Vince Young Files For Bankruptcy
Vince Young, the former University of Texas and NFL quarterback from Houston who has been involved in a pair of lawsuits stemming from financial issues that arose during the 2011 NFL lockout, has filed for Chapter 11 bankruptcy protection.
Via Houston Chronicle reports:
Attorney Brian Kilmer of Houston filed the petition last week in a Houston federal bankruptcy court on Young’s behalf, listing Young with estimated assets between $500,001 and $1 million and liabilities between $1,001,000 and $10 million. No specific details on Young’s assets and liabilities were immediately available.
Over the last year, Young, 30, has been locked in a pair of lawsuits stemming from a $1.8 million loan obtained in his name during the 2011 lockout.
A New York state court has granted a judgment against Young to Pro Player Funding, a New York company that made the loan, which along with interest has grown to more than $2.5 million, according to a Pro Player attorney.
Pro Player Funding has made several efforts in a Harris County state district court to enforce collection of the judgment, but those efforts remain pending.
In the wake of the New York case, Young sued a group that included his former financial adviser, Ronnie Peoples of Raleigh, N.C., and his former agent, Major Adams II of Houston, claiming that the defendants defrauded him and conspired with Pro Player Funding to obtain the loan and that Young himself never received the money in question.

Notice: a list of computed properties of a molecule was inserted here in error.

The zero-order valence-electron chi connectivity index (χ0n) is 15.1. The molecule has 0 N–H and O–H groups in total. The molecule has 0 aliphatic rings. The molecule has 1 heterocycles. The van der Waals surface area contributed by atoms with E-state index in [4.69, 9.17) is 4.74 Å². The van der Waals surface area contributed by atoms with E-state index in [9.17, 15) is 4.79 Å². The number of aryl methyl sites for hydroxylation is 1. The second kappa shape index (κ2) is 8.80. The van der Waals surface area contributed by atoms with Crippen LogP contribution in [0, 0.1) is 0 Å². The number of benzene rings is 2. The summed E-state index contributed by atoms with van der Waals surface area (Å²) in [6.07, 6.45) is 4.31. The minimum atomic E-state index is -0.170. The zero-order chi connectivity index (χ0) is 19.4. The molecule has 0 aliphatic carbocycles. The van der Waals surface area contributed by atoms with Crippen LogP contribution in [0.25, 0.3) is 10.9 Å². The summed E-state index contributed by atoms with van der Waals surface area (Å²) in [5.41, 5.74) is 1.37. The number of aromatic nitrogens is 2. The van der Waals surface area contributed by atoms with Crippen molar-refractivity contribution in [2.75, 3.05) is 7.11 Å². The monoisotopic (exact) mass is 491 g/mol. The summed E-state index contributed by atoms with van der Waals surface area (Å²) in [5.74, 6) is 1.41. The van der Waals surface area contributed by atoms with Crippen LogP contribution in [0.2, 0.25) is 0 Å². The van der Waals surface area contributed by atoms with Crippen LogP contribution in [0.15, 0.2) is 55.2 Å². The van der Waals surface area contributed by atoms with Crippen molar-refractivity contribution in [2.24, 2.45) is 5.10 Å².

Lawyers in December said a settlement had been reached in the Peoples case, but that agreement has not been finalized.
Documents filed in the Peoples case include a financial statement as of July 2013 that listed Young and his wife, Candice, with assets totaling $1.8 million and liabilities totaling $2.5 million, including the New York state judgment. Young’s assets included five cars, his home, NFL annuity and 401(k) funds and jewelry valued at about $200,000.
While the state case continued, a Harris County district judge granted a temporary restraining order that prohibited Young from wasting or dissipating assets and limited him to $25,000 in monthly household expenses, including child support.
Vince might want to see if The Cheesecake Factory is hiring now that he’s officially broke!